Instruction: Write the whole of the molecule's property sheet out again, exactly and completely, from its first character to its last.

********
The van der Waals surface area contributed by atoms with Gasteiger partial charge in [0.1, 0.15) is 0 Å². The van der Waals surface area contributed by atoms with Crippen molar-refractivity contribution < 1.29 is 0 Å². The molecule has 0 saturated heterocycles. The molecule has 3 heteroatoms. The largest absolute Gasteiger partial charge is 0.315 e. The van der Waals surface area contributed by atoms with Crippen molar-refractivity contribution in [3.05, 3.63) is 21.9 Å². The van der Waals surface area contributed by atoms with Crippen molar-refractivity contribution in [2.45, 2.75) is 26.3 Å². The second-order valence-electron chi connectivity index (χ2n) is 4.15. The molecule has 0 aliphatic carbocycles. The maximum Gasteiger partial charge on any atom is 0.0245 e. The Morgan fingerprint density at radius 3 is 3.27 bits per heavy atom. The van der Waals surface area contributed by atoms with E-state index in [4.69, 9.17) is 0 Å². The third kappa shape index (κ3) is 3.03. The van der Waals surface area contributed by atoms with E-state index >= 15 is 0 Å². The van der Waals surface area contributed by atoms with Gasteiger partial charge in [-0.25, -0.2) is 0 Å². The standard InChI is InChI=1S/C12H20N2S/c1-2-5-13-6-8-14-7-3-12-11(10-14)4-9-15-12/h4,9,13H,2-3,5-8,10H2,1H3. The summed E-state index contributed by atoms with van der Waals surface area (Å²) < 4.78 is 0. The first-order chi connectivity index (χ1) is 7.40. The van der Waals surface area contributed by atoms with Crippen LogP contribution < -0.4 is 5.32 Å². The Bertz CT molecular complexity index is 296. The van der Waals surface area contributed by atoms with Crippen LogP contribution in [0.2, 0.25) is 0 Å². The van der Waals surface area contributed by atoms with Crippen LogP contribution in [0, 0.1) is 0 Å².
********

The van der Waals surface area contributed by atoms with Gasteiger partial charge in [0.1, 0.15) is 0 Å². The van der Waals surface area contributed by atoms with Crippen molar-refractivity contribution < 1.29 is 0 Å². The molecule has 0 saturated heterocycles. The molecule has 3 heteroatoms. The largest absolute Gasteiger partial charge is 0.315 e. The van der Waals surface area contributed by atoms with Crippen molar-refractivity contribution in [3.05, 3.63) is 21.9 Å². The van der Waals surface area contributed by atoms with Crippen molar-refractivity contribution in [2.45, 2.75) is 26.3 Å². The second-order valence-electron chi connectivity index (χ2n) is 4.15. The molecule has 0 aliphatic carbocycles. The maximum Gasteiger partial charge on any atom is 0.0245 e. The Morgan fingerprint density at radius 3 is 3.27 bits per heavy atom. The van der Waals surface area contributed by atoms with E-state index in [4.69, 9.17) is 0 Å². The third kappa shape index (κ3) is 3.03. The van der Waals surface area contributed by atoms with E-state index >= 15 is 0 Å². The van der Waals surface area contributed by atoms with Gasteiger partial charge in [-0.25, -0.2) is 0 Å². The standard InChI is InChI=1S/C12H20N2S/c1-2-5-13-6-8-14-7-3-12-11(10-14)4-9-15-12/h4,9,13H,2-3,5-8,10H2,1H3. The summed E-state index contributed by atoms with van der Waals surface area (Å²) < 4.78 is 0. The first-order chi connectivity index (χ1) is 7.40. The van der Waals surface area contributed by atoms with Crippen LogP contribution < -0.4 is 5.32 Å². The Bertz CT molecular complexity index is 296. The van der Waals surface area contributed by atoms with Crippen LogP contribution in [0.2, 0.25) is 0 Å². The van der Waals surface area contributed by atoms with Crippen LogP contribution in [0, 0.1) is 0 Å².